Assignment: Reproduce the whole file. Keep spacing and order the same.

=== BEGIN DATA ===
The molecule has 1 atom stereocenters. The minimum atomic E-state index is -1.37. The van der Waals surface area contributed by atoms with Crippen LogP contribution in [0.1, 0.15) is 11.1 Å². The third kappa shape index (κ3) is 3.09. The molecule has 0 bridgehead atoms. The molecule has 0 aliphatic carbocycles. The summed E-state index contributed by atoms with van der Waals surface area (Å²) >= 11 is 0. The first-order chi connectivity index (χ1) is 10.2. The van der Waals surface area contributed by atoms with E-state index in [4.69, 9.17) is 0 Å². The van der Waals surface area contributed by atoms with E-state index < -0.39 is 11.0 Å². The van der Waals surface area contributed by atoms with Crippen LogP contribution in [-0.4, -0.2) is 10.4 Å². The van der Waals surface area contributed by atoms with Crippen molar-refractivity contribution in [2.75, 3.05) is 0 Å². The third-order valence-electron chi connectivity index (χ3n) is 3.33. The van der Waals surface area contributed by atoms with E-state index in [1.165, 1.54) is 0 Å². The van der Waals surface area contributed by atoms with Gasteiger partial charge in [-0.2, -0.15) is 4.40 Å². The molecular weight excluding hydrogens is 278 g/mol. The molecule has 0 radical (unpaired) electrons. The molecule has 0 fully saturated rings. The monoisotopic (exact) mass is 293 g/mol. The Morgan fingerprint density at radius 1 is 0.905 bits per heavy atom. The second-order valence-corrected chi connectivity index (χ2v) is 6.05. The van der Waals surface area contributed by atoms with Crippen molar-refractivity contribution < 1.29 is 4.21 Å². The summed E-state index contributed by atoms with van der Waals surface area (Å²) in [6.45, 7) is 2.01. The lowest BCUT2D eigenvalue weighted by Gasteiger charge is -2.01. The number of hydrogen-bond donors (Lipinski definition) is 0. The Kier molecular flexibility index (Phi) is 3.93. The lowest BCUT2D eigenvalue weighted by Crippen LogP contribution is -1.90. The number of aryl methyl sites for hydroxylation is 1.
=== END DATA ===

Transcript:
The molecule has 1 atom stereocenters. The minimum atomic E-state index is -1.37. The van der Waals surface area contributed by atoms with Crippen LogP contribution in [0.1, 0.15) is 11.1 Å². The third kappa shape index (κ3) is 3.09. The molecule has 0 bridgehead atoms. The molecule has 0 aliphatic carbocycles. The summed E-state index contributed by atoms with van der Waals surface area (Å²) >= 11 is 0. The first-order chi connectivity index (χ1) is 10.2. The van der Waals surface area contributed by atoms with E-state index in [4.69, 9.17) is 0 Å². The van der Waals surface area contributed by atoms with E-state index < -0.39 is 11.0 Å². The van der Waals surface area contributed by atoms with Crippen LogP contribution in [-0.4, -0.2) is 10.4 Å². The van der Waals surface area contributed by atoms with Crippen molar-refractivity contribution in [2.75, 3.05) is 0 Å². The third-order valence-electron chi connectivity index (χ3n) is 3.33. The van der Waals surface area contributed by atoms with E-state index in [1.165, 1.54) is 0 Å². The van der Waals surface area contributed by atoms with Gasteiger partial charge in [-0.2, -0.15) is 4.40 Å². The molecular weight excluding hydrogens is 278 g/mol. The molecule has 0 radical (unpaired) electrons. The molecule has 0 fully saturated rings. The monoisotopic (exact) mass is 293 g/mol. The Morgan fingerprint density at radius 1 is 0.905 bits per heavy atom. The second-order valence-corrected chi connectivity index (χ2v) is 6.05. The van der Waals surface area contributed by atoms with Crippen molar-refractivity contribution < 1.29 is 4.21 Å². The summed E-state index contributed by atoms with van der Waals surface area (Å²) in [6.45, 7) is 2.01. The lowest BCUT2D eigenvalue weighted by Gasteiger charge is -2.01. The number of hydrogen-bond donors (Lipinski definition) is 0. The Kier molecular flexibility index (Phi) is 3.93. The lowest BCUT2D eigenvalue weighted by Crippen LogP contribution is -1.90. The number of aryl methyl sites for hydroxylation is 1.